Originally published on November 11, 2016 as a Guest Column in The Globe and Mail: http://www.theglobeandmail.com/report-on-business/small-business/sb-managing/is-online-shopping-dead/article32658017/
A few years ago, I was sitting with friends and talking about a job offer that one of them had just received. It was with a new online retailer of “everything gardening.”
I laughed. Then choked (elegantly) on my drink as we learned that our friend had already accepted the new position. For greater context, this Ivy League-educated professional had been wooed away from a Tier One international consulting firm to join a startup aiming to sell spades and seeds online.
It’s not that I don’t believe in the transformative potential of the Internet. I was and continue to be an avid online shopper for what I call non-tactile purchases: commodities such as books and music, where, once you’ve made your decision to buy, price and speed of access are the key, rather than place of purchase. I can even be pushed as far as buying shoes online from brands that I know and trust, feeling confident that they will arrive on time and fit as comfortably as the ones I just wore out.
But this was gardening! And gardening may be the most tactile of all pastimes. Avid gardeners spend hours of their scarce free time lovingly planning, shopping for, implementing and showing off their creativity and passion for the beauty of nature.
It just seemed counterintuitive to me that a hobby driven by touch and feel could be fed by a computer screen and two-day shipping. Of course, we all wished our friend luck and praised him for getting in on the ground floor. But it turned out we weren’t the only ones with reservations. Less than a year later, that “sure thing” startup laid off staff by the bushel, and it was back to Tier One consulting for my friend.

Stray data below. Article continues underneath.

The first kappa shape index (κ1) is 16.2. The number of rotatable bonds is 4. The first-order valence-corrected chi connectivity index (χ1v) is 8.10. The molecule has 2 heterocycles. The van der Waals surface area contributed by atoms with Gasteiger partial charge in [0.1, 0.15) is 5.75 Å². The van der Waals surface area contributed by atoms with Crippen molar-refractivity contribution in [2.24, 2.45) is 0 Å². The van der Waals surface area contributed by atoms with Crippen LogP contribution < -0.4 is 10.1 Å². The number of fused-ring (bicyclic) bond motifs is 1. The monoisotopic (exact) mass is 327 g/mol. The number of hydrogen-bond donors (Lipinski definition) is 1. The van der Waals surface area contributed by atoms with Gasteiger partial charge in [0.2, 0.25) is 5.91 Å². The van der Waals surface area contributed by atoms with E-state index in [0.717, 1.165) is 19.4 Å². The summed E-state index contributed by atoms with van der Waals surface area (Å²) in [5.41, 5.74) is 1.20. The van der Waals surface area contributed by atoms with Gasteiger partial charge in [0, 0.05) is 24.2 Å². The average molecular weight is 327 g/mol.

What made me think of this so many years later? On a stroll along Toronto’s Queen Street West, I passed one of the new Warby Parker “brick and mortar” stores. Warby Parker, for the non-hipsters among you, is an American company that formed in 2010 to sell affordable, good quality prescription eyeglasses and sunglasses. Despite its online roots, Warby Parker now has 40 retail locations, with many more planned, including both standalone outlets and mini-showrooms lodged inside existing boutiques.
Naturally I went online to read more about Warby Parker and this crazy new trend of shopping in stores. In an Inc. magazine article entitled Amazon Could Open up to 2,000 Grocery Stores, author Eugene Kim noted “Physical stores are becoming increasingly central to Amazon’s business ambitions as the company expands beyond its online-retailing stronghold and looks for new ways to reach customers.” New ways to reach customers? Incredible. Physical stores are now being heralded as innovative solutions to tech companies’ growth challenges. What Tier One consulting firm helped Amazon achieve this stunning breakthrough?
I get riled up about all this because I staunchly, consistently counsel companies not to chase all the shiny new toys. I know that online retail is not just a fad. But I will never believe that human beings will come to a point where they no longer need personal contact with each other.
A world in which we shop and do business cocooned in our homes or offices, void of smiles, advice and all human contact seems a dreary place to me. And it seems to miss the point that shopping is a personal experience, all about learning, growing and sharing with each other.
If you are a retailer, build the multichannel approach to reaching customers both online and off. If you are in business-to-business, the personal element is even more important. Get off your e-mail, tear yourself away from the Internet and do something novel: Pick up the phone or get in the car and go visit your customers. In real life, they don’t just want commodity service and the lowest price. They want more advice, more reasons to trust, and stronger personal relationships. These competitive advantages can’t be developed with the click of a mouse.
Remember, it’s called customer engagement for a reason.
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